Germany: Public Hospitals are more efficient than Private Hospitals

Between 1992 to 2003, the share of public hospitals in Germany has decreased from 45% to 36%, while the proportion of for-profit hospitals rose from 15% to 25%. Is this a good thing?

The economic literature has mixed findings with respect to efficiency and ownership structure. In general, economic theory predicts that private ownership is superior to private ownership; with respect to hospital ownership, however, this is not always the case:

In his overview about non-profit ownership and hospital behaviour, Sloan (2000)…concludes that there is no clear empirical evidence for a difference between these two ownership types. Duggan (2000) uses a change in financing US hospitals to reveal that the difference between the three types is driven by the soft budget constraint of public hospitals.

Other papers such as Brown (2003) find that non-profit hospitals are the most technically efficient while Farsi and Fillippini fund no difference in cost efficiency by hospital ownership in Switzerland.

Using data from the Statistical Offices of the Länder from 2000 to 2003, Annika Herr (2008) compares the cost and technical efficiency of three types of German hospitals: public and for-profit private, and non-profit private. To make a fair comparison between hospitals, cases are weighted by their severity. Severity is measured by the diagnosis (ICD-10) and the length of hospital stay.

Dr. Herr’s main finding is that “both private and non-profit hospitals are less efficient than public hospitals in Germany.” One of the reasons is that private hospitals were paid a per diem rate, thus increasing the hospitals incentive to increase the hospital length of stay. In 2004, capitation payments were introduced for hospital admissions so this may reduce some of the efficiency difference.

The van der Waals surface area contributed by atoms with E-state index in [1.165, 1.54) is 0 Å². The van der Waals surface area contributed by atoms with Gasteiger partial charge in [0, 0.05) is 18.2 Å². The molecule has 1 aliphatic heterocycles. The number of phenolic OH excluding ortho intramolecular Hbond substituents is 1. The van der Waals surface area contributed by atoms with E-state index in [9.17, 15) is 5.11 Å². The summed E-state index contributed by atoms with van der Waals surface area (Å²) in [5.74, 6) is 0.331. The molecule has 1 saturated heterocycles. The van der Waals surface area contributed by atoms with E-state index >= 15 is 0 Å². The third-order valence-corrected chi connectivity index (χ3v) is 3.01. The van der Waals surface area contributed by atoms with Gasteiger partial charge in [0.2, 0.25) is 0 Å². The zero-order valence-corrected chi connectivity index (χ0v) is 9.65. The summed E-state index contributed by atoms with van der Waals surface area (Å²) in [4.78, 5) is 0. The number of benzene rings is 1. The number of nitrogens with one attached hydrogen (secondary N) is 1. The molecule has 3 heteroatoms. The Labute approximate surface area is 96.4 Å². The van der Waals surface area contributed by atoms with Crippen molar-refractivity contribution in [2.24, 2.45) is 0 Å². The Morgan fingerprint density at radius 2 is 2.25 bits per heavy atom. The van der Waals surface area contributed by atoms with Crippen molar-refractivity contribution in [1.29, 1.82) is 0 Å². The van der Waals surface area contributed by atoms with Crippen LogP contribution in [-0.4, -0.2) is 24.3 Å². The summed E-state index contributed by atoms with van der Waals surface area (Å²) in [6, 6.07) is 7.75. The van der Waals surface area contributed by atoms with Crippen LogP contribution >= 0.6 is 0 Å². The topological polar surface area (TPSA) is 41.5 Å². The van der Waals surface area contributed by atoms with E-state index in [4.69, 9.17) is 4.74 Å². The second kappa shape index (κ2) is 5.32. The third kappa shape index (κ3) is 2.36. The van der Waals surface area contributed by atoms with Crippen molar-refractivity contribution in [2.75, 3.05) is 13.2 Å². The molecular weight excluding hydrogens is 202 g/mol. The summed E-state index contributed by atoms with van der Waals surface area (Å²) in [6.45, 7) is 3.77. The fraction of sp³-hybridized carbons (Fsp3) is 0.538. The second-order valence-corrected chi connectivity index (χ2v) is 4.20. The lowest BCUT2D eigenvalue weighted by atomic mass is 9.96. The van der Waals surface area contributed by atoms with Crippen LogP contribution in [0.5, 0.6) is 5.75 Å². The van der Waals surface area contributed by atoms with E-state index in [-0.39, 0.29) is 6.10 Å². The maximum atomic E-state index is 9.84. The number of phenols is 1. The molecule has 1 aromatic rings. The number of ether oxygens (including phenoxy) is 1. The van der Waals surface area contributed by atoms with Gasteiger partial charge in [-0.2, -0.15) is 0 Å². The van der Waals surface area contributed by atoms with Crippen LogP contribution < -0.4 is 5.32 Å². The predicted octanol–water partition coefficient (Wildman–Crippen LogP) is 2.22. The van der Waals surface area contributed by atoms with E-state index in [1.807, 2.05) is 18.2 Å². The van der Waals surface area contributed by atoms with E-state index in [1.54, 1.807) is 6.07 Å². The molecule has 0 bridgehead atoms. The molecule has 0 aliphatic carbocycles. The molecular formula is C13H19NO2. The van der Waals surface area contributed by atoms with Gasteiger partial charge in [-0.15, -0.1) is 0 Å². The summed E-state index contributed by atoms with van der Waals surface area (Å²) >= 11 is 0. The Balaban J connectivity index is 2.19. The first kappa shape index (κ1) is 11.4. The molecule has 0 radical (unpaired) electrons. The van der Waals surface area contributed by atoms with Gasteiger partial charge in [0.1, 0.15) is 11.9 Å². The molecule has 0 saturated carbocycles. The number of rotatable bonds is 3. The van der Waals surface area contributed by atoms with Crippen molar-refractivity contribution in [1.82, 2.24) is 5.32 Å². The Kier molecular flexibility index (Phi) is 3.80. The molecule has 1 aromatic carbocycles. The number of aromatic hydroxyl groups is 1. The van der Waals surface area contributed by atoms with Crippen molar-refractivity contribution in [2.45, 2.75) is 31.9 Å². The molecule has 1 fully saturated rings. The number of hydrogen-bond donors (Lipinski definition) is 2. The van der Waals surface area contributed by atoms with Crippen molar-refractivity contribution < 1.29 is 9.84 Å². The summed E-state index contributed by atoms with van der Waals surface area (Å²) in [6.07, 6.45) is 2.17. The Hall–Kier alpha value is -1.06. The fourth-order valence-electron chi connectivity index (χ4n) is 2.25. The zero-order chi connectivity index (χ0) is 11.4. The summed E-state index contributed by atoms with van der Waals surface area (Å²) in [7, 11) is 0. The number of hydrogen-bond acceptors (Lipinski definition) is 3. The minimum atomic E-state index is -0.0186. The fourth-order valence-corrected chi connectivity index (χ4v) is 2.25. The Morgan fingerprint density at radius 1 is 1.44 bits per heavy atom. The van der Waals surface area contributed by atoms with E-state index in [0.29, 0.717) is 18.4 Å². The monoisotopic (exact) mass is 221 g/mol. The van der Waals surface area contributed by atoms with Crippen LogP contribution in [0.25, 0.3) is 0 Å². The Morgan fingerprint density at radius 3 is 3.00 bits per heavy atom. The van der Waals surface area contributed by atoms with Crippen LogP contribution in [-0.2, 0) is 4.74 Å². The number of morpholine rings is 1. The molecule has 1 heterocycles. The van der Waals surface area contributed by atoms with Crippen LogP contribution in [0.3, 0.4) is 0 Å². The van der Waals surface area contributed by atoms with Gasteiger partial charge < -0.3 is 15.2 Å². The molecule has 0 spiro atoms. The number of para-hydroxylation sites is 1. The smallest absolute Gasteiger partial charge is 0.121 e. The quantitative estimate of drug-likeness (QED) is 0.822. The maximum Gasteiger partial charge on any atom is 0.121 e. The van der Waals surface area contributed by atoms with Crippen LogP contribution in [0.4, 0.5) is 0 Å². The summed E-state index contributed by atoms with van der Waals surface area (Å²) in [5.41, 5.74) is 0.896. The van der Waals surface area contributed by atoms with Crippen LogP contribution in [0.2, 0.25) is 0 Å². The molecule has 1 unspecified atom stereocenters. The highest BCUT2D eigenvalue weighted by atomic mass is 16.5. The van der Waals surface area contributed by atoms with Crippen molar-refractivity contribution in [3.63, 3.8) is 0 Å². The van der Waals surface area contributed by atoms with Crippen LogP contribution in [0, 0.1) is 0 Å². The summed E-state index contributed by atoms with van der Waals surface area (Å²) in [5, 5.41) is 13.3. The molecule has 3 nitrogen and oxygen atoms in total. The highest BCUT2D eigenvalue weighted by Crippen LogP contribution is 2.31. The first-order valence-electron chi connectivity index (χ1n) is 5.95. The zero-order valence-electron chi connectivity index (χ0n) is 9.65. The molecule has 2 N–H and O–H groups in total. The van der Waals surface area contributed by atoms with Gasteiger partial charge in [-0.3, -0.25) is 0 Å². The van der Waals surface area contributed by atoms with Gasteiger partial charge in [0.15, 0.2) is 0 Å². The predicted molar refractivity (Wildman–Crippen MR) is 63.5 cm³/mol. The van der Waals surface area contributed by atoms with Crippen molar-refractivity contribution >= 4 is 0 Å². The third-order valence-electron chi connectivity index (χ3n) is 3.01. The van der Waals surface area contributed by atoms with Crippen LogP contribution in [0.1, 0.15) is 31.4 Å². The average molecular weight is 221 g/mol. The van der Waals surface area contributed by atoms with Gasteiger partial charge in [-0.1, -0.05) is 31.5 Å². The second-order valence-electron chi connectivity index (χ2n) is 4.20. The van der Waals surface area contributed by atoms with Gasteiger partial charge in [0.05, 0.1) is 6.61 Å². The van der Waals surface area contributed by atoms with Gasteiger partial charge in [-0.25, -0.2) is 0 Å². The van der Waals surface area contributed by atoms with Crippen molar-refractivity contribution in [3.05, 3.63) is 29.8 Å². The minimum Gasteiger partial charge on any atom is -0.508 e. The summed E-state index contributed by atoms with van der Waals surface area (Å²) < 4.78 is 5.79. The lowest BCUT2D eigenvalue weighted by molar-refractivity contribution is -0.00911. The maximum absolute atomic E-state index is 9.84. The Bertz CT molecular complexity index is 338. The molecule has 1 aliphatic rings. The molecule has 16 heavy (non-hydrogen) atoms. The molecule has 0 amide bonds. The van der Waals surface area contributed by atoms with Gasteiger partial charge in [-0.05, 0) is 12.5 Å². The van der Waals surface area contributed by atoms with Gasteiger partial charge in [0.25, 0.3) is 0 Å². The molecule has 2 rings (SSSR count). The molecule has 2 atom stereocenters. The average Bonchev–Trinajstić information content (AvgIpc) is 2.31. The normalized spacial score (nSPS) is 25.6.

One major issue with this paper–and much of health of health economics–is that it ignores hospital quality. Once we take into account quality, then it is possible that private hospitals may out-preform public hospitals with respect to efficiency. It is also possible that private hospitals may have amenities (e.g., single rooms, newer facilities) that patients value, but do not directly affect their health. On the other hand, private hospitals could be more susceptible to supplier-induced-demand under a per diem reimbursement scheme which could further exacerbate the efficiency differences between public and private hospitals.

Another interesting item to note, Herr does mention that Augurzky et al. (2004) found that in Germany, “public hospitals face a much higher risk of insolvency and closure.”

  • Annika Herr (2008) “Cost and technical efficiency of German hospitals: does ownership matter?” Health Economics, Volume 17 Issue 9, Pages 1057 – 1071
  • Sloan FA. 2000. Not-for-profit Ownership and Hospital Behavior. In Handbook of Health Economics 1B, Culyer AJ , Newhouse JP (eds), Chapter 21. Elsevier: Amsterdam, 1141-1174.
  • Duggan MG. 2000. Hospital ownership and public medical spending. The Quarterly Journal of Economics 115: 1343-1373
  • Brown SIII. 2003. Managed care and technical efficiency. Health Economics 12(2): 149-158.
  • Farsi M, Filippini M. 2006. An analysis of efficiency and productivity in Swiss hospitals. Schweizerische Zeitschrift für Volkswirtschaft und Statistik 142(1): 1-37.
  • Augurzky B, Engel D, Krolop S, Schmidt CM, Terkatz S. 2004. Insolvenzrisiken von Krankenhäusern – Bewertung und Transparenz unter Basel II. Materialien 15, Rheinisch Westfälisches Institut für Wirtschaftsforschung.